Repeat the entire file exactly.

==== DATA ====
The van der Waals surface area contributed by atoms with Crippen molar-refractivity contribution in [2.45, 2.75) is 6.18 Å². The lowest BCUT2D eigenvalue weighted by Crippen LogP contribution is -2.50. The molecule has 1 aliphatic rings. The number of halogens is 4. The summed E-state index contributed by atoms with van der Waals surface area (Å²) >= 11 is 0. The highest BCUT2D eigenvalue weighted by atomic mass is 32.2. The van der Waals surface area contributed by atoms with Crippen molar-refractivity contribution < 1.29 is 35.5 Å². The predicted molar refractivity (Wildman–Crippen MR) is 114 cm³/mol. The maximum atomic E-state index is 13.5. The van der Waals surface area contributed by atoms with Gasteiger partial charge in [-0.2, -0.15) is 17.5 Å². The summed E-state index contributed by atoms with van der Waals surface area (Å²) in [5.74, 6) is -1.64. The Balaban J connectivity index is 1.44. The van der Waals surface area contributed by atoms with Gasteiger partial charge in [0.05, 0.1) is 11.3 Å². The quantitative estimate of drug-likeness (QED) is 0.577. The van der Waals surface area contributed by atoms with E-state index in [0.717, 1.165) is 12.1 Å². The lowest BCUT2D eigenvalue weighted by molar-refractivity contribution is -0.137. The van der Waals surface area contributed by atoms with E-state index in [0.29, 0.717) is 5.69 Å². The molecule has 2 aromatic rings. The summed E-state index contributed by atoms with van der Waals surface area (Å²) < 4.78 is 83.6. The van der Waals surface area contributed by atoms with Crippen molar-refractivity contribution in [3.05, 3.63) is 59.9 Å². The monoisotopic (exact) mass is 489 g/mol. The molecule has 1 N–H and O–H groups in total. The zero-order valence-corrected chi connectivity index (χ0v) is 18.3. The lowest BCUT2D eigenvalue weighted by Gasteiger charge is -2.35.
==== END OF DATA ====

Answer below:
The van der Waals surface area contributed by atoms with Crippen molar-refractivity contribution in [2.45, 2.75) is 6.18 Å². The lowest BCUT2D eigenvalue weighted by Crippen LogP contribution is -2.50. The molecule has 1 aliphatic rings. The number of halogens is 4. The summed E-state index contributed by atoms with van der Waals surface area (Å²) >= 11 is 0. The highest BCUT2D eigenvalue weighted by atomic mass is 32.2. The van der Waals surface area contributed by atoms with Crippen molar-refractivity contribution < 1.29 is 35.5 Å². The predicted molar refractivity (Wildman–Crippen MR) is 114 cm³/mol. The maximum atomic E-state index is 13.5. The van der Waals surface area contributed by atoms with Gasteiger partial charge in [-0.2, -0.15) is 17.5 Å². The summed E-state index contributed by atoms with van der Waals surface area (Å²) in [5.74, 6) is -1.64. The Balaban J connectivity index is 1.44. The van der Waals surface area contributed by atoms with Gasteiger partial charge in [0.05, 0.1) is 11.3 Å². The quantitative estimate of drug-likeness (QED) is 0.577. The van der Waals surface area contributed by atoms with E-state index in [0.717, 1.165) is 12.1 Å². The lowest BCUT2D eigenvalue weighted by molar-refractivity contribution is -0.137. The van der Waals surface area contributed by atoms with E-state index in [0.29, 0.717) is 5.69 Å². The molecule has 2 aromatic rings. The summed E-state index contributed by atoms with van der Waals surface area (Å²) < 4.78 is 83.6. The van der Waals surface area contributed by atoms with Crippen molar-refractivity contribution in [3.05, 3.63) is 59.9 Å². The monoisotopic (exact) mass is 489 g/mol. The molecule has 1 N–H and O–H groups in total. The zero-order valence-corrected chi connectivity index (χ0v) is 18.3. The lowest BCUT2D eigenvalue weighted by Gasteiger charge is -2.35.